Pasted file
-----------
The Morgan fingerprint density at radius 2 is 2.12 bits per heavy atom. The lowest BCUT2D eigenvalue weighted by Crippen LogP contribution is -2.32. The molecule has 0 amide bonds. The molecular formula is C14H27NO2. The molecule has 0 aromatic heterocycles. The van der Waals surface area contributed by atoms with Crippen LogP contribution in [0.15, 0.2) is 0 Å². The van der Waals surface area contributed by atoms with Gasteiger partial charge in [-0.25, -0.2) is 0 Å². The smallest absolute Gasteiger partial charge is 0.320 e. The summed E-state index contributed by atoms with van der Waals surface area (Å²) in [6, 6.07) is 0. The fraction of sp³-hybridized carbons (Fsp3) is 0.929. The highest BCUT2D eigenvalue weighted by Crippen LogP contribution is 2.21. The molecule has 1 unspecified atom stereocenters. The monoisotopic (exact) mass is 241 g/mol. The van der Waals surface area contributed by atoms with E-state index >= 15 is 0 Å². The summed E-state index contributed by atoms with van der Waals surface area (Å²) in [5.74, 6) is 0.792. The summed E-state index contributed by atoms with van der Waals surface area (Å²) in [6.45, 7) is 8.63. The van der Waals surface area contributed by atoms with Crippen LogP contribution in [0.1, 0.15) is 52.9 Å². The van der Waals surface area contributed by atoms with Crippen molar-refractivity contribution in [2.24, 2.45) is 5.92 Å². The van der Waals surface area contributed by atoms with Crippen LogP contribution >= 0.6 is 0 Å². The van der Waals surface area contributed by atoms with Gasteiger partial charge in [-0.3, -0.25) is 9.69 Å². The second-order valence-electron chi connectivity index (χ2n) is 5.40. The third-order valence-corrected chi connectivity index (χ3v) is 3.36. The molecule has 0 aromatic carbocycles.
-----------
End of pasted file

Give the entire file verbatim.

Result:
The Morgan fingerprint density at radius 2 is 2.12 bits per heavy atom. The lowest BCUT2D eigenvalue weighted by Crippen LogP contribution is -2.32. The molecule has 0 amide bonds. The molecular formula is C14H27NO2. The molecule has 0 aromatic heterocycles. The van der Waals surface area contributed by atoms with Crippen LogP contribution in [0.15, 0.2) is 0 Å². The van der Waals surface area contributed by atoms with Gasteiger partial charge in [-0.25, -0.2) is 0 Å². The smallest absolute Gasteiger partial charge is 0.320 e. The summed E-state index contributed by atoms with van der Waals surface area (Å²) in [6, 6.07) is 0. The fraction of sp³-hybridized carbons (Fsp3) is 0.929. The highest BCUT2D eigenvalue weighted by Crippen LogP contribution is 2.21. The molecule has 1 unspecified atom stereocenters. The monoisotopic (exact) mass is 241 g/mol. The van der Waals surface area contributed by atoms with E-state index >= 15 is 0 Å². The summed E-state index contributed by atoms with van der Waals surface area (Å²) in [5.74, 6) is 0.792. The summed E-state index contributed by atoms with van der Waals surface area (Å²) in [6.45, 7) is 8.63. The van der Waals surface area contributed by atoms with Crippen LogP contribution in [0.1, 0.15) is 52.9 Å². The van der Waals surface area contributed by atoms with Crippen molar-refractivity contribution in [2.24, 2.45) is 5.92 Å². The van der Waals surface area contributed by atoms with Crippen LogP contribution >= 0.6 is 0 Å². The van der Waals surface area contributed by atoms with Gasteiger partial charge in [-0.3, -0.25) is 9.69 Å². The second-order valence-electron chi connectivity index (χ2n) is 5.40. The third-order valence-corrected chi connectivity index (χ3v) is 3.36. The molecule has 0 aromatic carbocycles.